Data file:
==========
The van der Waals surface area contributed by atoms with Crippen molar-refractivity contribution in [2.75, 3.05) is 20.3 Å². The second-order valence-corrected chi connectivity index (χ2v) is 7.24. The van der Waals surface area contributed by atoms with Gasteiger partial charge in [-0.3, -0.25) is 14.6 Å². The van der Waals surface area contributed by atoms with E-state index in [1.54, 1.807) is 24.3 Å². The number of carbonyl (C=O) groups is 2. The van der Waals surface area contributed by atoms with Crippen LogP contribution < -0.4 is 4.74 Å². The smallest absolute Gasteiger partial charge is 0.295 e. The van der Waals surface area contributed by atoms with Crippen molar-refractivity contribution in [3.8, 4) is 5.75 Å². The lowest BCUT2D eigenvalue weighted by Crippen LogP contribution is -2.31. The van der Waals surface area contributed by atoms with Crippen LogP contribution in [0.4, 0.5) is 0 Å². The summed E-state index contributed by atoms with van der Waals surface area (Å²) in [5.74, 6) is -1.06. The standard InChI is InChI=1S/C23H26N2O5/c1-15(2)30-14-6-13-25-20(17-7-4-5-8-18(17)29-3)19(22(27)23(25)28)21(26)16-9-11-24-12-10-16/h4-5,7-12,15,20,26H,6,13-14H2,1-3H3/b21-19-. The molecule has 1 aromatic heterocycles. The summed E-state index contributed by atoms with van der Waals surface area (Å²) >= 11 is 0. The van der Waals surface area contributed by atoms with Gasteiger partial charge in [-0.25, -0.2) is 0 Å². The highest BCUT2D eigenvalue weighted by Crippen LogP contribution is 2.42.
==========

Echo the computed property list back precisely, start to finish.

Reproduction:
The van der Waals surface area contributed by atoms with Crippen molar-refractivity contribution in [2.75, 3.05) is 20.3 Å². The second-order valence-corrected chi connectivity index (χ2v) is 7.24. The van der Waals surface area contributed by atoms with Gasteiger partial charge in [-0.3, -0.25) is 14.6 Å². The van der Waals surface area contributed by atoms with E-state index in [1.54, 1.807) is 24.3 Å². The number of carbonyl (C=O) groups is 2. The van der Waals surface area contributed by atoms with Crippen LogP contribution < -0.4 is 4.74 Å². The smallest absolute Gasteiger partial charge is 0.295 e. The van der Waals surface area contributed by atoms with Crippen molar-refractivity contribution in [3.8, 4) is 5.75 Å². The lowest BCUT2D eigenvalue weighted by Crippen LogP contribution is -2.31. The van der Waals surface area contributed by atoms with Crippen LogP contribution in [0.4, 0.5) is 0 Å². The summed E-state index contributed by atoms with van der Waals surface area (Å²) in [5.74, 6) is -1.06. The standard InChI is InChI=1S/C23H26N2O5/c1-15(2)30-14-6-13-25-20(17-7-4-5-8-18(17)29-3)19(22(27)23(25)28)21(26)16-9-11-24-12-10-16/h4-5,7-12,15,20,26H,6,13-14H2,1-3H3/b21-19-. The molecule has 1 aromatic heterocycles. The summed E-state index contributed by atoms with van der Waals surface area (Å²) >= 11 is 0. The van der Waals surface area contributed by atoms with Gasteiger partial charge in [-0.25, -0.2) is 0 Å². The highest BCUT2D eigenvalue weighted by Crippen LogP contribution is 2.42.